Social media content matters for job candidates, researchers find

Sara LaJeunesse
February 05, 2020

UNIVERSITY PARK, Pa. — Applying for a job? Don’t come across as self-absorbed on your Facebook page. Don’t express your strong views on potentially controversial topics either. According to researchers at Penn State, job recruiters are less likely to select candidates who appear to be too self-involved or opinionated in their social media posts. The team also found that recruiters are less likely to hire employees who post content suggestive of drug or alcohol use.

“In 2018, 70% of employers reported looking at social media sites to help them evaluate potential employees, and almost that many — 60% — eliminated candidates on the basis of negative content,” said Michael Tews, associate professor of hospitality management, citing a recent report by CareerBuilder. “It’s important for job candidates to be aware of how they portray themselves in social media.”

image of daughter with mother and grandmother

Job recruiters are less likely to select candidates who appear to be too self-involved. In their study, Penn State researchers showed this Facebook image, along with two possible text posts, to job recruiters to gauge their likelihood of hiring the candidate. "Day 6 of my birthday week. I wouldn't usually post this bad of a picture, but my birthday week continues. Finally getting presents from Grandma. It's a great week to celebrate yours truly. I'm looking good at 22. My big brown eyes are still breaking hearts." vs. "Happy 84th Grandma. She's always been there for us!"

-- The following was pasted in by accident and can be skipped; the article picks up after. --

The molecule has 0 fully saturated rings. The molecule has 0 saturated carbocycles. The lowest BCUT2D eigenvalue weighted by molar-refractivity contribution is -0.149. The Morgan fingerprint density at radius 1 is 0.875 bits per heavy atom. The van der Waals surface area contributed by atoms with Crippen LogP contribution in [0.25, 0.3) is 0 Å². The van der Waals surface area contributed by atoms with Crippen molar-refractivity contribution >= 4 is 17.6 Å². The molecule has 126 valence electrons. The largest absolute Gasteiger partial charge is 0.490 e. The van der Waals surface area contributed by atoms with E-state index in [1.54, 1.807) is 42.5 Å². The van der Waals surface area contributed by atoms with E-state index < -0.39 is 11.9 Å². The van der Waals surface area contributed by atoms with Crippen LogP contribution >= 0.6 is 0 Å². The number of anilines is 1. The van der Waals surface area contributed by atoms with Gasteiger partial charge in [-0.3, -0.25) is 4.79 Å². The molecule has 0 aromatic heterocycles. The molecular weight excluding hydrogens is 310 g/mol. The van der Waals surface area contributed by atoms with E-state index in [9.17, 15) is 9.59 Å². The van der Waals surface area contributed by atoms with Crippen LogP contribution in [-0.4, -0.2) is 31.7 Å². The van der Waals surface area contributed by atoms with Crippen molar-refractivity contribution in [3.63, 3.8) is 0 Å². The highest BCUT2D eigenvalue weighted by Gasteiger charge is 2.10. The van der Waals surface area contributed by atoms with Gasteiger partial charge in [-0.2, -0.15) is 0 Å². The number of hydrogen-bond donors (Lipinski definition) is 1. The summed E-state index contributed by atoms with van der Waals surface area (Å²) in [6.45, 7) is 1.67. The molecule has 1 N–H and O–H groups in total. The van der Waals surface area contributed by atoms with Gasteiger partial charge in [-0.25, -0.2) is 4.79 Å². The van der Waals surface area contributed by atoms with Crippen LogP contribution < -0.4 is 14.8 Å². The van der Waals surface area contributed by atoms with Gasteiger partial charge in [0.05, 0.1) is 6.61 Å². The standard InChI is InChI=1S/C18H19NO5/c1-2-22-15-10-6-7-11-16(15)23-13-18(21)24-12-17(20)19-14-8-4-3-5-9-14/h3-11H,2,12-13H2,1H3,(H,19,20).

IMAGE: Michael Tews, Penn State

Tews noted that little is known about how much weight hiring managers give to potentially negative social media content. Therefore, he and his colleagues investigated the effects of three potentially negative topics — self-absorption, opinionatedness and alcohol and drug use — on hiring managers’ decision making.

The team recruited 436 hiring managers from a variety of organizations, 61% of whom were employed in the hospitality industry and the remainder in industries ranging from information technology to healthcare. The researchers gave participants a scenario to read depicting a hypothetical job candidate who answered interview questions well and exhibited enthusiasm, but also appeared to be prone to job hopping. Next, they asked the participants to review components of the candidates' Facebook profiles and to rate their employment suitability.